Lisa See's Shanghai Girls is much loftier than its cover art's stunning portrait....The author of Snow Flower and the Secret Fan has written a broadly sweeping tale that opens in Shangai in 1937. he detail is thoughtful and intricate in ways that hardly qualify ththis book as the stuff of chick lit.
Janet Maslin - New York Times
Examining the chains of friendship within the confines of family, See’s kaleidoscopic saga transits from the barbaric horrors of Japanese occupation to the sobering indignities suffered by foreigners in 1930s Hollywood while offering a buoyant and lustrous paean to the bonds of sisterhood.
See (Snow Flower; Peony in Love) explores tradition, the ravages of war and the importance of family in her excellent latest. Pearl and her younger sister, May, enjoy an upper-crust life in 1930s Shanghai, until their father reveals that his gambling habit has decimated the family's finances and to make good on his debts, he has sold both girls to a wealthy Chinese-American as wives for his sons. Pearl and May have no intention of leaving home, but after Japanese bombs and soldiers ravage their city and both their parents disappear, the sisters head for California, where their husbands-to-be live and where it soon becomes apparent that one of them is hiding a secret that will alter each of their fates. As they adjust to marriage with strangers and the challenges of living in a foreign land, Pearl and May learn that long-established customs can provide comfort in unbearable times. See's skillful plotting and richly drawn characters immediately draw in the reader, covering 20 years of love, loss, heartbreak and joy while delivering a sobering history lesson. While the ending is ambiguous, this is an accomplished and absorbing novel.
In prewar 1930s Shanghai, carefree sisters Pearl Chin and younger, prettier May are the "beautiful girls" whose images on posters beckon viewers to buy products. They openly scoff at their parents' superstitious, old-world ways, but they soon learn that the good life is but an illusion. The Japanese army's brutal invasion of the city makes their lives as beautiful girls impossible. Their businessman father loses everything to the ruthless mob, and to pay off his debts he forces his daughters into arranged marriages to Chinese men living in the United States. See is masterly in her powerful depictions of the prejudice and harsh treatment the sisters encounter as they try to assimilate into the strange new world of Los Angeles. Possibly the best book yet from the author of Peony in Love; highly recommended.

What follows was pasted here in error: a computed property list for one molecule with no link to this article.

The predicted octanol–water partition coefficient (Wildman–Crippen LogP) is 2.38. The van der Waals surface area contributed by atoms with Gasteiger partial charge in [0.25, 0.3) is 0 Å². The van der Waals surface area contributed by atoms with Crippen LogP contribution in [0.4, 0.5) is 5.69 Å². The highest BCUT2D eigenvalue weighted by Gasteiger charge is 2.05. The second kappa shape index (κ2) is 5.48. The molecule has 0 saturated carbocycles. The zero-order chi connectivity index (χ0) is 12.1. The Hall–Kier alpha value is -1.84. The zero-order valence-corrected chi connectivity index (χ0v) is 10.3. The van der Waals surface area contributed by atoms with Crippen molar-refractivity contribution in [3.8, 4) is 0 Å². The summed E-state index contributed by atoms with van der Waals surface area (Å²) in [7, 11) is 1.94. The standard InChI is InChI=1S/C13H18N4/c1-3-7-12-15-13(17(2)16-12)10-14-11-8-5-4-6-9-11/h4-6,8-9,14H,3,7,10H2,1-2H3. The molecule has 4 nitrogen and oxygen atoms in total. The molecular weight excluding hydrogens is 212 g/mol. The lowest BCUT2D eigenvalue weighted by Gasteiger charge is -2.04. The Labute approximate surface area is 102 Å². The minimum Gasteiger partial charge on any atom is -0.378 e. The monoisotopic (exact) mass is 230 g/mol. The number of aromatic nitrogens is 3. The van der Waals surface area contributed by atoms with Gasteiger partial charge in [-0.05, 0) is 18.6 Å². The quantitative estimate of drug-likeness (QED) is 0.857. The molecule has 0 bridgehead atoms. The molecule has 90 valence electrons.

Two sisters escape war-ravaged Shanghai, only to face discrimination and the threat of deportation in the United States. See's latest fictional exploration of the lives of Chinese women begins in 1937 Shanghai, a cosmopolitan city under imminent threat of Japanese invasion. As oblivious to rumors of their beloved city's collapse as they are to their family's circumstances, Pearl Chin and her younger sister May continue to shop, frequent nightclubs and pose for illustrator Z.G.'s advertising calendars featuring "Beautiful Girls." However, Papa Chin, having lost his fortune to gambling debts, has sold his daughters into marriage to Sam and Vern, sons of Chinese-American entrepreneur Old Man Louie. After hasty weddings (only Pearl's union, with Sam, is consummated), the brides refuse to accompany their husbands to California. When Shanghai is bombed and Papa abruptly disappears, the women and their mother join the stream of refugees fleeing the Japanese on foot. Along the way, Pearl and her mother are brutally raped by Japanese soldiers, while May hides. Their mother does not survive, but the Chins reach Hong Kong and embark for the United States, having decided, in desperation, to join their husbands. At San Francisco's notorious Angel Island immigrant-internment center, May, pregnant by a boyfriend, prolongs the sisters' already extended quarantine until she is able to give birth in secrecy. Pearl claims May's daughter Joy as her own and Sam's. Once reunited with their spouses in L.A.'s Chinese district, the former Shanghai princesses must acclimatize themselves to a life of drudgery, toiling in the Louie family's curio shops and restaurants. Despite engrossing complications involving immigration issues and the impact of the '50s Red Scare on Chinese-Americans, the Chinatown section, spanning 20 years, seems overlong. The final chapters, however, wherein Z.G.'s Beautiful Girl artwork resurfaces as Maoist propaganda and the FBI stalks the family, are worth the wait. The close suggests See's next setting may be the People's Republic, a development sure to please her readership.
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